There are thousands of natural hot springs in Japan, but only one is so famous that visitors travel for four days round-trip only to take a dip and relax. Takamagahara Onsen is known as Japan’s most rural hot spring, and it is tucked away in the Hida Mountains near Toyama.
Only the most determined explorers and hikers will see this rural jewel. The trailhead is almost an hour from the closest settlement, along a quiet road (closed half the year) via mountain tunnels leading to a dam, so tourists feel isolated before they even begin trekking. You’ll need three to four days of hiking (round trip) to reach the hot springs.
The journey to this onsen has to be planned well in advance, and the best time to tackle it is from June to October. This is before the yamagoya huts (for hikers) shut down for the winter, but they can get booked up, too.
You should try this trip with proper planning and at least one seasoned hiker in your party. Tourists to Japan who want to attempt this hike will have to rent a car and drive themselves to the region.
Another alternative is to take the Chitetsu taxi service, which can be a good value for travelers in a group of three or four. Whichever path you take, remember to plan your return trip.
A third way to get to the trailhead is to reserve a seat on one of the few buses from Toyama in advance. Because the online booking system is in Japanese only, it may be more convenient to have someone fluent in Japanese make the phone reservation for you. If successful in making a reservation through the internet, you will be required to make payment for your tickets at a local convenience shop.
Once you start hiking, you’ll make your journey down a river that requires navigating various terrains, from level plateaus to steep wooded walks to rocks to jump over. Although you don’t go to the top of any mountains, the path’s long expanses of open plateaus and sparse tree cover provide some breathtaking views.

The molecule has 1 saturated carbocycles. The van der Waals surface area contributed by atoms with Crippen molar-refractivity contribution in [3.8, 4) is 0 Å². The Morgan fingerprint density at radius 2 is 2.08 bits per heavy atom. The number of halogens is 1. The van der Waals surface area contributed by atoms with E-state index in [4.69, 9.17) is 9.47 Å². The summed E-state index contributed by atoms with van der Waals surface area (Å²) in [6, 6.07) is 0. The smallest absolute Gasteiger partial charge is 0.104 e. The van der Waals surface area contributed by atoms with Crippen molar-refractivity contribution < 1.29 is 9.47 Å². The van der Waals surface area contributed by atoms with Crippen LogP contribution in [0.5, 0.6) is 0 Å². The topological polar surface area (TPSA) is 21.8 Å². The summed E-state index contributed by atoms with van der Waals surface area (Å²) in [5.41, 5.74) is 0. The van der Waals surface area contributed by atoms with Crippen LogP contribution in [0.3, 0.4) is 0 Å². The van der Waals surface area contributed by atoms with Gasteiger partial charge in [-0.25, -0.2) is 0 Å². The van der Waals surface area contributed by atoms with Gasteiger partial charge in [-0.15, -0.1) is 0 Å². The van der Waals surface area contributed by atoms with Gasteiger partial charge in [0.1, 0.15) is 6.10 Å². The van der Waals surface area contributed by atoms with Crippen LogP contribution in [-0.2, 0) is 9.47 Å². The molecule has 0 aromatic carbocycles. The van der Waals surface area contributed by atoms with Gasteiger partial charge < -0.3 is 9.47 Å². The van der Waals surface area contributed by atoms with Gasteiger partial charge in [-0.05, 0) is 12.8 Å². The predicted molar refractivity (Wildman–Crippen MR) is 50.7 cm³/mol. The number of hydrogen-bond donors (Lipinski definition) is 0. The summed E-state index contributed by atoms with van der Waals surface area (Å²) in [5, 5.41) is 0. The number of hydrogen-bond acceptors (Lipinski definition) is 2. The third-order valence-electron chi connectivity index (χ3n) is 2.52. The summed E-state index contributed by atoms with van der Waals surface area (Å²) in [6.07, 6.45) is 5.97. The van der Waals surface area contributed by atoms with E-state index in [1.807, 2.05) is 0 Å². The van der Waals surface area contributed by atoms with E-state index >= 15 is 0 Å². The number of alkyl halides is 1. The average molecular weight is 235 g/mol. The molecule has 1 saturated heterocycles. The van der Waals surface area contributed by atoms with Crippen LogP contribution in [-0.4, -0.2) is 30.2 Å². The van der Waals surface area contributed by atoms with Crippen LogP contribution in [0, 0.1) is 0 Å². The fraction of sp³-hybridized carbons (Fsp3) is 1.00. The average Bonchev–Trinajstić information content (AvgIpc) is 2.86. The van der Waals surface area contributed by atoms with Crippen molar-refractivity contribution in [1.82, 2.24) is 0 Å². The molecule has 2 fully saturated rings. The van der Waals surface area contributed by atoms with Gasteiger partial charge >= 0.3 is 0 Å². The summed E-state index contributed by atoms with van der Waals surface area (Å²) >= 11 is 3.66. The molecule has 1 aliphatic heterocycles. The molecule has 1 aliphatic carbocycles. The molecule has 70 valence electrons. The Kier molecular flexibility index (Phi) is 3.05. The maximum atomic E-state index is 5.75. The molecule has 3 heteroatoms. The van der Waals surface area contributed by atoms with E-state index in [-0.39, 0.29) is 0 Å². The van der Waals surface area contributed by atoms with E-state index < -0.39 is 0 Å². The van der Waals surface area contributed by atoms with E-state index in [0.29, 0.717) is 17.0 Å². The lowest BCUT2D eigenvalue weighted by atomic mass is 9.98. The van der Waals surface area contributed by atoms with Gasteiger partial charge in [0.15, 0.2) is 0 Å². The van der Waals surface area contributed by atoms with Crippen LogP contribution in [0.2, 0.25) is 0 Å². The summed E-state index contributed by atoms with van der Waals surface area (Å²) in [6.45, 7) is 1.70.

Mineral Hot Spring
At an elevation of 2,130 meters, Takamagahara is the third-highest geothermal spring in Japan. The hot springs provide the water for three stone-walled baths that were built along the stream:
- Bijin no Yu is an enclosed bath for ladies.
- Karamatsu no Yu is a covered bath used by males.
- Noyu is a free-for-all mixed genders bath.
The water has a faint sulfur smell and is somewhat hazy, which may make people more comfortable chatting in the mixed bath.
Lodging in yamagoyas
Due to its remote location, camping is possible, but almost everyone recommends staying in the mountain huts geared for hikers called “yamagoyas”. You can book these places ahead of time, and they offer food, shelter, and bathrooms while you’re on your way to the hot springs. While staying there, expect to be around a larger crowd, similar to a hostel environment.
Address: Arimine, Toyama, 930-1458, Japan
Season: June to October